What did Big Data find when it analyzed 150 years of British history?
What could be learnt about the world if you could read the news from over 100 local newspapers for a period of 150 years? This is what a team of Artificial Intelligence (AI) researchers from the University of Bristol have done, together with a social scientist and a historian, who had access to 150 years of British regional newspapers.
The patterns that emerged from the automated analysis of 35 million articles ranged from the detection of major events, to the subtle variations in gender bias across the decades. The study has investigated transitions such as the uptake of new technologies and even new political ideas, in a new way that is more like genomic studies than traditional historical investigation.
The team of academics, led by Professor Nello Cristianini, collaborated closely with the company findmypast, who is digitising historical newspapers from the British Library as part of their British Newspaper Archive project.
The main focus of the study was to establish if major historical and cultural changes could be detected from the subtle statistical footprints left in the collective content of local newspapers. How many women were mentioned? In which year did electricity start being mentioned more than steam? Crucially, this work goes well beyond counting words, and deploys AI methods to identify people and their gender, or locations and their position on the map.
The landmark study, part of the University of Bristol's ThinkBIG project, collected a huge amount of regional newspapers from the UK, including geographical and time-based information that is not available in other textual data such as books. Over 35 million articles and 28.6 billion words, from the British Library's newspaper collections, representing 14 per cent of all British regional outlets from 1800 to 1950, were used for the study.
Nello Cristianini, Professor of Artificial Intelligence, from the Department of Engineering Mathematics, said: "The key aim of the study was to demonstrate an approach to understanding continuity and change in history, based on the distant reading of a vast body of news, which complements what is traditionally done by historians.
"The research team showed that changes and continuities detected in newspaper content can reflect culture, biases in representation or actual real-world events. More detailed studies on the same data will be performed."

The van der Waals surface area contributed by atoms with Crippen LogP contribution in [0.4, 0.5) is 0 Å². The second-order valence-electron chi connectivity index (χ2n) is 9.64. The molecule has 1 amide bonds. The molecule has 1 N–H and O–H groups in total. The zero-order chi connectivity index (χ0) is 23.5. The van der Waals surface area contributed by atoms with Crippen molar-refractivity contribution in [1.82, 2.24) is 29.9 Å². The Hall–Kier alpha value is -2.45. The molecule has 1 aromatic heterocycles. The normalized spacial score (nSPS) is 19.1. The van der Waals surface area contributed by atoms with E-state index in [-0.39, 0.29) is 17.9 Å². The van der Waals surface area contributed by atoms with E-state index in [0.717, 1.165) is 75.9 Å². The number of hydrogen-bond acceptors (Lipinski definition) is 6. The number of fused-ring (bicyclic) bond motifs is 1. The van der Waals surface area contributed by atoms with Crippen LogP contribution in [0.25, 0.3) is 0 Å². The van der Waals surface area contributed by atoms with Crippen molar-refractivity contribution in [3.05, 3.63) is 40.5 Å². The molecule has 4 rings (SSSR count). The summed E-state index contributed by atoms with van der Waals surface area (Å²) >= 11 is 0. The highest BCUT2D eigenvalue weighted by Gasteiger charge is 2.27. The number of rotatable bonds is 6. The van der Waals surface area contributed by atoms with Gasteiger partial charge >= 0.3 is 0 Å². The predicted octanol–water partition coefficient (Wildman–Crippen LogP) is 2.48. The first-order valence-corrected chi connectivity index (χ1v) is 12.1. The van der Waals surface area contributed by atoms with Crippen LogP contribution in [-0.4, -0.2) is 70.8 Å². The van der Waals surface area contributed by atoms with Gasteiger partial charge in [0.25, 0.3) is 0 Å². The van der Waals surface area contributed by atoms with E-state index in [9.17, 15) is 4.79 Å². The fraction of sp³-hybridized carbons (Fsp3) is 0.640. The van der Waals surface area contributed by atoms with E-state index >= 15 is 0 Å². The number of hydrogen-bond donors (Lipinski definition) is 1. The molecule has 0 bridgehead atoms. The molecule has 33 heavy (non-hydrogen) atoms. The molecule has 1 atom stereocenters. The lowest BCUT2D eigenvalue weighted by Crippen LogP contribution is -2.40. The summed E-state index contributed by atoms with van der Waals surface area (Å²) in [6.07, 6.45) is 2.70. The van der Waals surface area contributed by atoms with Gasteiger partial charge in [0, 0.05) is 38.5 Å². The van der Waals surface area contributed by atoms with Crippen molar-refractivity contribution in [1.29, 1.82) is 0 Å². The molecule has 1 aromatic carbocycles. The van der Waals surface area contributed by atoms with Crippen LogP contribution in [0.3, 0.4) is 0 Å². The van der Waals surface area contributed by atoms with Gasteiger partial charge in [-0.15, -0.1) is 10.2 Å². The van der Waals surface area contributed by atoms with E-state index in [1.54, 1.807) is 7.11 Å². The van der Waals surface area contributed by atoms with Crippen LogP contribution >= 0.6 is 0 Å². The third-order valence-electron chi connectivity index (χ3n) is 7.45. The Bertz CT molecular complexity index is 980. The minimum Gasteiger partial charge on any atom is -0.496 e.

Simple content analysis allowed the researchers to detect specific key events like wars, epidemics, coronations or gatherings with high accuracy, while the use of more refined techniques from AI enabled the research team to move beyond counting words by detecting references to named entities, such as individuals, companies and locations.
Some of the results were to be expected, and acted as a rational check for the approach, while other outcomes were not so obvious at the start of the analysis.The researchers found in the areas of values, beliefs and UK politics that in the 19th century Gladstone was much more newsworthy than Disraeli; until the 1930's Liberals were mentioned more than Conservatives, and that reference to British identity took off in the 20th century.
In the subjects of technology and economy, the research team tracked the steady decline of steam and the rise of electricity, with a crossing point of 1898; trains overtook horses in popularity in 1902; and the four largest peaks for 'panic' corresponded with negative market movements linked to banking crises in 1826, 1847, 1857 and 1866.
The researchers have shown in the subjects of social change and popular culture that the Suffragette movement fell within a delimited time interval 1906 to 1918; 'actors', 'singers' and 'dancers' began to increase in the 1890s, rising significantly from then on, while references to 'politicians', by contrast, gradually declined from the early 20th century; and that 'football' was more prominent than 'cricket' from 1909.
Replicating a previous study done on book content, the researchers then moved on to link famous people in the news to their profession, finding that politicians and writers are most likely to achieve notoriety within their lifetimes, while scientists and mathematicians are less likely to achieve fame but decline less sharply.
More importantly, the researchers found that males are systematically more present than females during the entire period studied, but there is a slow increase of the presence of women after 1900, although it is difficult to attribute this to a single factor at the time. Interestingly, the amount of gender bias in the news over the period of investigation is not very different from current levels.
Dr Tom Lansdall-Welfare, Research Associate in Machine Learning in the Department of Computer Science, who led the computational part of the study, said: "We have demonstrated that computational approaches can establish meaningful relationships between a given signal in large-scale textual corpora and verifiable historical moments.
"However, what cannot be automated is the understanding of the implications of these findings for people, and that will always be the realm of the humanities and social sciences, and never that of machines."
The researchers believe that these data-driven approaches can complement the traditional method of close reading in detecting trends of continuity and change in historical corpora.
'Content analysis of 150 years of British periodicals' by Lansdall-Welfare et al is published in PNAS.